An installation at Burning Man 2013 (Photo: Bexx Brown-Spinelli/Flickr)
Despite a 24-hour delay due to rain, thousands headed out into the middle of the desert in Nevada this week to experience an annual weeklong festival involving art, experimentation, and self-reliance known as Burning Man. Founded in 1986 as an experiment in community, art, radical self-expression, and radical self-reliance, Burning Man’s numbers have ballooned from just 20 attendees almost 30 years ago to close to 70,000 people participating this year.
With no monetary exchanges allowed, festival goers must prepare in advance to survive the often-harsh conditions and lack of access to modern conveniences. This preparation has taken on many forms over the years — from those who choose to stick to its origin by surviving on very little, to millionaire moguls creating luxury communities, complete with personal sherpas.
Though everyone would agree Burning Man isn’t about the money, we’ve got three ways to do the festival on three very different budgets — from $100 to $100,000 — plus tips from experts, aka “Burners.”
Pulling up to Burning Man (Photo: Raquel Dennett/Flickr)
There are a handful of ways to have the full Burning Man experience without emptying your pocket book. There are low-income tickets available starting in March for 50 percent off the regular $392 ticket that you can apply for — but these tickets are few and far between. All information about ticket pricing and application dates can be found on the official Burning Man website.
Another way to attend on a shoestring is to browse the local Burning Man events that happen year-round, for Burning Man camps that need help. “Volunteer time can be bartered and exchanged for discounted tickets, food/water supplies, and transportation to the desert,” says Phillip Angert, a five-time attendee of the festival. “It’s that kind of mutual helpfulness, which grows Black Rock City from the ground up.”
Burning Man 2013 (Photo: Julia Wolf/Flickr)
You can find camps and events on places like Kickstarter where if you type in “Burning Man Projects” a list of art installations and groups will pop up with ways to participate and join. One project, Cathedral of Celestial MathGic, applied for a grant and was awarded $10,000. That, combined with Kickstarter and fundraiser party, allowed all of those involved to get free tickets, transportation, food, and camping supplies. Camps similar to this often have perks like showers, communal meals, and camp mixers. So, even if the project isn’t fully funded it could leave you paying for the bare essentials like camping gear, gas for cooking, costumes, and a bicycle, all of which you can borrow from family and friends.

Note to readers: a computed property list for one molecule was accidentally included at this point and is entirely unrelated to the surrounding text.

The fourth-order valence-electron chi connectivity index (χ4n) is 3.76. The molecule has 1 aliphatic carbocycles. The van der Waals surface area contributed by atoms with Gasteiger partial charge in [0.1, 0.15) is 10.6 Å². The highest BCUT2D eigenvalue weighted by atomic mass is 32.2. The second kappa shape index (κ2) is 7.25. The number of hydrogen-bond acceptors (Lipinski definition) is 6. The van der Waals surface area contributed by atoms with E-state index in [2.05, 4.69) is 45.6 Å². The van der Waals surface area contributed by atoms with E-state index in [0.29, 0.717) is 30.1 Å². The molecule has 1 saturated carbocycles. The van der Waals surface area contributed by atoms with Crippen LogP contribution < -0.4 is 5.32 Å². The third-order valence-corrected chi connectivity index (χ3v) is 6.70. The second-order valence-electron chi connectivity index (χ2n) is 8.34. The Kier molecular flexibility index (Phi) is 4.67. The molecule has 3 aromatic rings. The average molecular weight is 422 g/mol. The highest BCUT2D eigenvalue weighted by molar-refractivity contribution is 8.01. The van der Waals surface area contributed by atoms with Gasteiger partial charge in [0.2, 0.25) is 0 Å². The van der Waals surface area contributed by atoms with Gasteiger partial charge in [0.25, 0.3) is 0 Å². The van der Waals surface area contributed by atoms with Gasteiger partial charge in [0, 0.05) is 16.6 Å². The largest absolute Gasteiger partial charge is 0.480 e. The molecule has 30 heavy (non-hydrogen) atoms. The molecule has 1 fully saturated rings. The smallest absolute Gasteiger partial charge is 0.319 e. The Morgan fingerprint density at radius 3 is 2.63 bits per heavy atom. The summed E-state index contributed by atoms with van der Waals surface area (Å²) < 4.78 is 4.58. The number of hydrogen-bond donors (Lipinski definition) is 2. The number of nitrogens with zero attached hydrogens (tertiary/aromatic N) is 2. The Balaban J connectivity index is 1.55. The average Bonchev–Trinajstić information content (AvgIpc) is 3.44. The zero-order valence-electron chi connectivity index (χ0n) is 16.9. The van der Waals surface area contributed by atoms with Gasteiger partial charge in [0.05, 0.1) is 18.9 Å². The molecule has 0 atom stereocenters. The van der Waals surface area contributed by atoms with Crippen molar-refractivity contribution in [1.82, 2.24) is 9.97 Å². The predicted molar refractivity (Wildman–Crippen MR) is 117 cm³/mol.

Food and other goods are scarce at Burning Man, so make sure you stock up on supplies (Photo: Neil Girling/Flickr)
If you do find yourself needing to provide food for yourself in the desert, head to a bulk discount store. There is a Sam’s Club and Costco just outside of Reno, Nevada about 120 miles away from the main event. Or if you’re coming from the east, there’s a Walmart Supercenter about 110 miles away. But, if you really want to try and tough it out in the desert, there are a few free food options at Burning Man, serving pancakes and grilled cheese stands. As long as you prep for the essentials, you can have a similar experience to those spending thousands to have the time of their lives.
Sunset over the desert (Photo: Josh Schwartzman/Flickr)
For a few thousand dollars you and a few friends can go from staying in a rustic tent to an RV with a useable shower. “There’s a sweet spot for having an authentic experience and maintaining some basic comforts,” says Laura Lane, who attended in 2013. “We got a regular ticket, bike, and a mid-range RV for four people that had beds to sleep in and a shower to rinse off in.”
There are a number of RV rental companies with rentals typically starting at around $2,000. El Monte/Budget RV and Truck Rentals is one of the very few places in the region to rent an RV or truck for the Playa — as the main festival area is called — and you must contact the owner directly to make arrangements.